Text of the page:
Learning, Teaching, and Development

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Learning, Teaching, and Development by Mind Map: Learning, Teaching, and Development

1. Week 1: Planning for the Upcoming School Year

1.1. Schwab's Four Commonplaces of Education

1.1.1. Teacher

1.1.2. Topic

1.1.3. Setting

1.1.4. Student

1.2. Educational Psychology

1.2.1. considers how core psychological processes affect education

1.2.2. "considers how educational practices frames psychological research and perspectives"

1.2.3. nine foundational topics

1.2.3.1. learning and cognition

1.2.3.2. development

1.2.3.3. social and cultural influences

1.2.3.4. motivation

1.2.3.5. behaviour and classroom management

1.2.3.6. individual differences

1.2.3.7. assessment and evaluation

1.2.3.8. teaching and instruction

1.2.3.9. psychological foundations of curricula

1.2.4. research process

1.2.4.1. 1. Observe a phenomenon

1.2.4.2. 2. Form questions

1.2.4.3. 3. Apply research methods

1.2.4.4. 4. Develop guiding principles

1.2.4.5. 5. Develop theories

1.3. What is School For?

1.3.1. used to be for training students to be factory workers

1.3.2. we are taught to hold a little bit back

1.3.3. Frederick J. Kelly invented the standardized test and was fired when he attempted to recede it and was ostricized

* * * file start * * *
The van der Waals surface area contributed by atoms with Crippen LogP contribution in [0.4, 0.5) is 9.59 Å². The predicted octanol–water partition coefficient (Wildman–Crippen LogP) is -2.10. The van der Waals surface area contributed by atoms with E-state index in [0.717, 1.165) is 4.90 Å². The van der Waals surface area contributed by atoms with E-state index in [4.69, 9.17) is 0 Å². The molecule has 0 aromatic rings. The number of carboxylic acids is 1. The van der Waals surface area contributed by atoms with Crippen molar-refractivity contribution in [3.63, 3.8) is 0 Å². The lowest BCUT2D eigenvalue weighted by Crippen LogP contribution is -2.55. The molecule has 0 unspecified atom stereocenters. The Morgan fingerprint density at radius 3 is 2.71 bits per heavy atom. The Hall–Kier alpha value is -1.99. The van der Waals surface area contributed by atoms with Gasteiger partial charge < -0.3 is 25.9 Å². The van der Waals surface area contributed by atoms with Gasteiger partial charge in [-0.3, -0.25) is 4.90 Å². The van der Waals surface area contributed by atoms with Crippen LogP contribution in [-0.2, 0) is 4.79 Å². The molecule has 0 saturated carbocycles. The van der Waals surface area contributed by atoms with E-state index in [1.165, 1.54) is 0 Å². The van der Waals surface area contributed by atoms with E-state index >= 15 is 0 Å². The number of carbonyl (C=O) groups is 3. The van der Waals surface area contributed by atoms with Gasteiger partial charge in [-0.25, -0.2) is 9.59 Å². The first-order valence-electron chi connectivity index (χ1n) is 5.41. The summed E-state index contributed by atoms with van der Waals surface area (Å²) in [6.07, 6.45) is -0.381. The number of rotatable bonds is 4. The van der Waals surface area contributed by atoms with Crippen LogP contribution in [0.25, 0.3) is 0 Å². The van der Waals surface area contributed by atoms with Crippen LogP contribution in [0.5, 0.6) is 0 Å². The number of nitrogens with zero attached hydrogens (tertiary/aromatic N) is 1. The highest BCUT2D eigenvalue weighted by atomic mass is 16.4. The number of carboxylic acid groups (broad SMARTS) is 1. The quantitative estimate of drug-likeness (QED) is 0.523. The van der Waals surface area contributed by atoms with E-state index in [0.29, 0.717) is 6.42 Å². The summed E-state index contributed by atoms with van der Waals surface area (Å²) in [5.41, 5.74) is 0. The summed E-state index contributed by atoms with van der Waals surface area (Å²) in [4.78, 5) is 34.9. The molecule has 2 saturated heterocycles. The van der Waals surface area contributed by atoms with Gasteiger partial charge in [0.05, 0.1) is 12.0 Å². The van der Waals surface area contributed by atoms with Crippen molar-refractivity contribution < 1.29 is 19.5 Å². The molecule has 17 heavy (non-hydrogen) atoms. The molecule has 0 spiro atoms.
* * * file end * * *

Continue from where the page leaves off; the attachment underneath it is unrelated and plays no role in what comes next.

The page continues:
1.4. Constructivism

1.4.1. students are responsible for their own learning; teacher is present as a facilitator only

1.4.2. encourages student engagement and participation

1.5. Instructional Approaches

1.5.1. teacher centred: when teacher decides on content and its presentation, provides direction, and sets the tone of the classroom

1.5.2. student-centred:: teacher takes a constructivist approach to learning and understands students actively create their own learning

1.5.3. differentiated instruction

1.6. Be a reflective practitioner!

1.6.1. assess practice in order to improve teaching in the future

2. Classroom Management Techniques

2.1. Parking Lot

2.2. Timer

2.3. Think, Pair, Share

2.4. Gallery Walk

2.5. Elbow Partners

2.6. Countdown

2.7. Flipped Classroom

2.8. Create Meaningful Relationships

2.9. Be Culturally Conscious

2.10. Greet at the Door

3. Week 9: Standardized Testing

3.1. standardized test definition

3.1.1. all test-takers have the same questions

3.1.2. administered to all individuals in the sam~ fashion, under the same conditions, and within a specified time

3.1.3. always scored in a systematic and uniform manner

3.2. standardized testing pros

3.2.1. opportunity for comparison of educational outcomes across schools, provinces, or countries

3.2.2. Results of standardized tests provide an opportunity to assess the strengths and weaknesses of the system

3.2.3. offering a means to assess accountability

3.2.4. a way to evaluate curricula and determine which schools/districts/regions are meeting goals.

3.2.5. objective

3.2.6. efficient

3.3. standardized testing cons

3.3.1. tendency to teach to the test

3.3.2. does not allow for linguistic or cultural differences

3.3.3. potential for subgroups of students to become lost

3.3.4. leads to student disengagement

3.3.5. do not adequately assess 21st century skills

3.4. criterion-referenced tests

3.4.1. student's score is reflective of how well he or she performed relative to established standards or criteria